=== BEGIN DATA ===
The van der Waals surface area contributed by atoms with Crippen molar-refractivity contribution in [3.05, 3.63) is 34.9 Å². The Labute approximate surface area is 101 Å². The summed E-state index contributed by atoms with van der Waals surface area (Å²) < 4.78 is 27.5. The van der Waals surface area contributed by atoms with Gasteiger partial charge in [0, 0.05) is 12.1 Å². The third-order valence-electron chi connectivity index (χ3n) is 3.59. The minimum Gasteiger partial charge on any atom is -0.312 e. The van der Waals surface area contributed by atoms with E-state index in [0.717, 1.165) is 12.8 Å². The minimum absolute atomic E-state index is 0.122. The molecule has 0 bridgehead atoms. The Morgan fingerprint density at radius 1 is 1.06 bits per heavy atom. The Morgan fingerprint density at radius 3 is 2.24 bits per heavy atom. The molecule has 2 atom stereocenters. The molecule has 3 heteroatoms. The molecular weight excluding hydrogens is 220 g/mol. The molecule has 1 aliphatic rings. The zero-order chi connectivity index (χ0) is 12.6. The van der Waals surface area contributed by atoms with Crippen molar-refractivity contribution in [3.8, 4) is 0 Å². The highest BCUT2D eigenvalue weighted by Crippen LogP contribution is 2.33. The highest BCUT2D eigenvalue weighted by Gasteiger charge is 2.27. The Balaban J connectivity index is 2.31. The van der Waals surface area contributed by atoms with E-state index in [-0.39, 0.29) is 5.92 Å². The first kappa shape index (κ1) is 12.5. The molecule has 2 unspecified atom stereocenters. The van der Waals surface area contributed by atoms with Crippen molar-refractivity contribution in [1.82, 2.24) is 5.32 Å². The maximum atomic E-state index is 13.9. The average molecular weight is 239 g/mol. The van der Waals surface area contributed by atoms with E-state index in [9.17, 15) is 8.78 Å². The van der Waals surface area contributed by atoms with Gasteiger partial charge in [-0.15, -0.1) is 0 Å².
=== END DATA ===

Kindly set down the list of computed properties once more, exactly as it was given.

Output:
The van der Waals surface area contributed by atoms with Crippen molar-refractivity contribution in [3.05, 3.63) is 34.9 Å². The Labute approximate surface area is 101 Å². The summed E-state index contributed by atoms with van der Waals surface area (Å²) < 4.78 is 27.5. The van der Waals surface area contributed by atoms with Gasteiger partial charge in [0, 0.05) is 12.1 Å². The third-order valence-electron chi connectivity index (χ3n) is 3.59. The minimum Gasteiger partial charge on any atom is -0.312 e. The van der Waals surface area contributed by atoms with E-state index in [0.717, 1.165) is 12.8 Å². The minimum absolute atomic E-state index is 0.122. The molecule has 0 bridgehead atoms. The Morgan fingerprint density at radius 1 is 1.06 bits per heavy atom. The Morgan fingerprint density at radius 3 is 2.24 bits per heavy atom. The molecule has 2 atom stereocenters. The molecule has 3 heteroatoms. The molecular weight excluding hydrogens is 220 g/mol. The molecule has 1 aliphatic rings. The zero-order chi connectivity index (χ0) is 12.6. The van der Waals surface area contributed by atoms with Crippen molar-refractivity contribution in [3.8, 4) is 0 Å². The highest BCUT2D eigenvalue weighted by Crippen LogP contribution is 2.33. The highest BCUT2D eigenvalue weighted by Gasteiger charge is 2.27. The Balaban J connectivity index is 2.31. The van der Waals surface area contributed by atoms with E-state index in [-0.39, 0.29) is 5.92 Å². The first kappa shape index (κ1) is 12.5. The molecule has 2 unspecified atom stereocenters. The van der Waals surface area contributed by atoms with Crippen molar-refractivity contribution in [1.82, 2.24) is 5.32 Å². The maximum atomic E-state index is 13.9. The average molecular weight is 239 g/mol. The van der Waals surface area contributed by atoms with E-state index in [9.17, 15) is 8.78 Å². The van der Waals surface area contributed by atoms with Gasteiger partial charge in [-0.15, -0.1) is 0 Å².